Equipment: Pro Q Cold Smoker, oak sawdust

Ingredients: Salmon fillet (preferably wild). Freeze at -20c for 7 days, or until -35c core temperature, if you want to be sure of killing any parasites.

  1. Rub an even cure mix of salt and sugar onto boned salmon fillet, at a ratio of 8g salt and 8g sugar for every 100g of salmon.
  2. Vacuum seal if possible, or pack tightly. Place in fridge.
  3. After 12 hours, rinse off the cure. Pat excess moisture from fish, bu don’t dry it too much. Leave it slightly tacky.
  4. Place in a chamber with the Pro Q Smoker filled to halfway (enough for at least 4 hours smoking.) Ensure the food won’t drip onto the sawdust – use foil to create an ad-hoc barrier, if necessary.
  5. Light the Pro Q and close chamber. Ensure the temperature inside the chamber remains around between 18c and 24c. Do not allow to exceed 26c.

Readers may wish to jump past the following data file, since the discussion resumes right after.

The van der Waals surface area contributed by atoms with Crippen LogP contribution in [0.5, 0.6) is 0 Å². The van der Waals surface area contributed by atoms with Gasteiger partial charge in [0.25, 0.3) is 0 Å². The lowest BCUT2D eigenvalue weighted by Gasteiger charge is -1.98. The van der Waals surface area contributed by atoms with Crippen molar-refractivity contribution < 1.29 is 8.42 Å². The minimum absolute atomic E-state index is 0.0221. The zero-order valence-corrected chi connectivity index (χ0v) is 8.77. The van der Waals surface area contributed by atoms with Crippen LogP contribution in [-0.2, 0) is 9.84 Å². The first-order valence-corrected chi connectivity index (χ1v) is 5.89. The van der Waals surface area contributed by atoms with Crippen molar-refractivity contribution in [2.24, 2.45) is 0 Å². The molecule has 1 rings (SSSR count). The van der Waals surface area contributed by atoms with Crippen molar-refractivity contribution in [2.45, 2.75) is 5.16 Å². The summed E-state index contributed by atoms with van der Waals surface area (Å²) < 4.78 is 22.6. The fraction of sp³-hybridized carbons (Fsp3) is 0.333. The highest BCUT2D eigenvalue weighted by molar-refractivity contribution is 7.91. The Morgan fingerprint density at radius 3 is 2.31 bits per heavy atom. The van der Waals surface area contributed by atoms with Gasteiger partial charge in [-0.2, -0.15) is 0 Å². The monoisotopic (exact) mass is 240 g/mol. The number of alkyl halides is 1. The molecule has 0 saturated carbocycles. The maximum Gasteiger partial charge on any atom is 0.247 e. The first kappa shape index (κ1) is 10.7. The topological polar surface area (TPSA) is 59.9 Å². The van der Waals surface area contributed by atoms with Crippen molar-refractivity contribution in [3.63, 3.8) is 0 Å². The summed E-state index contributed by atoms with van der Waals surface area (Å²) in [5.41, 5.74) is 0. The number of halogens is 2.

6. After 4 hours remove salmon from the smoker and refrigerate until use.

Note: Curing is a necessary process, but the cure ratio can be altered to some extent to suit individual tastes. Try varying the salt percentage from 3.5% for something milder to 10% for a saltier end result, for example.

Scribbling, ponderings, and maybe a little food porn…

by Mark Ramshaw

owner at feast for the senses
food design, private catering, consultancy

Tweet, tweet

Error: Twitter did not respond. Please wait a few minutes and refresh this page.